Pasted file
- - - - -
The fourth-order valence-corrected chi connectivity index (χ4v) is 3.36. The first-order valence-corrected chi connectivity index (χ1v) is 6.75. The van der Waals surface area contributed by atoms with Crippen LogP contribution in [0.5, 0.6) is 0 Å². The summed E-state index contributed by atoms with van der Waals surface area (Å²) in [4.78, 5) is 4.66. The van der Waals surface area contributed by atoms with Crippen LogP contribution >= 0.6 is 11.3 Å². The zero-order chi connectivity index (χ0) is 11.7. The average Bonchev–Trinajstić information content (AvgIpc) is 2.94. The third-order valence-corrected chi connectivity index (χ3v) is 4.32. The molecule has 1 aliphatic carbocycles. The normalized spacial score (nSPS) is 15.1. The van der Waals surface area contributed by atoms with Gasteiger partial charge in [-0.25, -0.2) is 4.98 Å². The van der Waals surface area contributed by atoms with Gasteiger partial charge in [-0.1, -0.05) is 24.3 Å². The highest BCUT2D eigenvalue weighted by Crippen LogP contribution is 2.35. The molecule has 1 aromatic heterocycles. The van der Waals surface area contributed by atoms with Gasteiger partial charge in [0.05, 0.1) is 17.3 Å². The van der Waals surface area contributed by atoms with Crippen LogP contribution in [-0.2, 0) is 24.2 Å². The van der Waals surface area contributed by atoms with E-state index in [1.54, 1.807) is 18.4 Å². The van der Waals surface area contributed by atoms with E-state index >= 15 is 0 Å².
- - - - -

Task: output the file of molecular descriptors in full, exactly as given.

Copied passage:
The fourth-order valence-corrected chi connectivity index (χ4v) is 3.36. The first-order valence-corrected chi connectivity index (χ1v) is 6.75. The van der Waals surface area contributed by atoms with Crippen LogP contribution in [0.5, 0.6) is 0 Å². The summed E-state index contributed by atoms with van der Waals surface area (Å²) in [4.78, 5) is 4.66. The van der Waals surface area contributed by atoms with Crippen LogP contribution >= 0.6 is 11.3 Å². The zero-order chi connectivity index (χ0) is 11.7. The average Bonchev–Trinajstić information content (AvgIpc) is 2.94. The third-order valence-corrected chi connectivity index (χ3v) is 4.32. The molecule has 1 aliphatic carbocycles. The normalized spacial score (nSPS) is 15.1. The van der Waals surface area contributed by atoms with Gasteiger partial charge in [-0.25, -0.2) is 4.98 Å². The van der Waals surface area contributed by atoms with Gasteiger partial charge in [-0.1, -0.05) is 24.3 Å². The highest BCUT2D eigenvalue weighted by Crippen LogP contribution is 2.35. The molecule has 1 aromatic heterocycles. The van der Waals surface area contributed by atoms with Gasteiger partial charge in [0.05, 0.1) is 17.3 Å². The van der Waals surface area contributed by atoms with Crippen LogP contribution in [-0.2, 0) is 24.2 Å². The van der Waals surface area contributed by atoms with E-state index in [1.54, 1.807) is 18.4 Å². The van der Waals surface area contributed by atoms with E-state index >= 15 is 0 Å².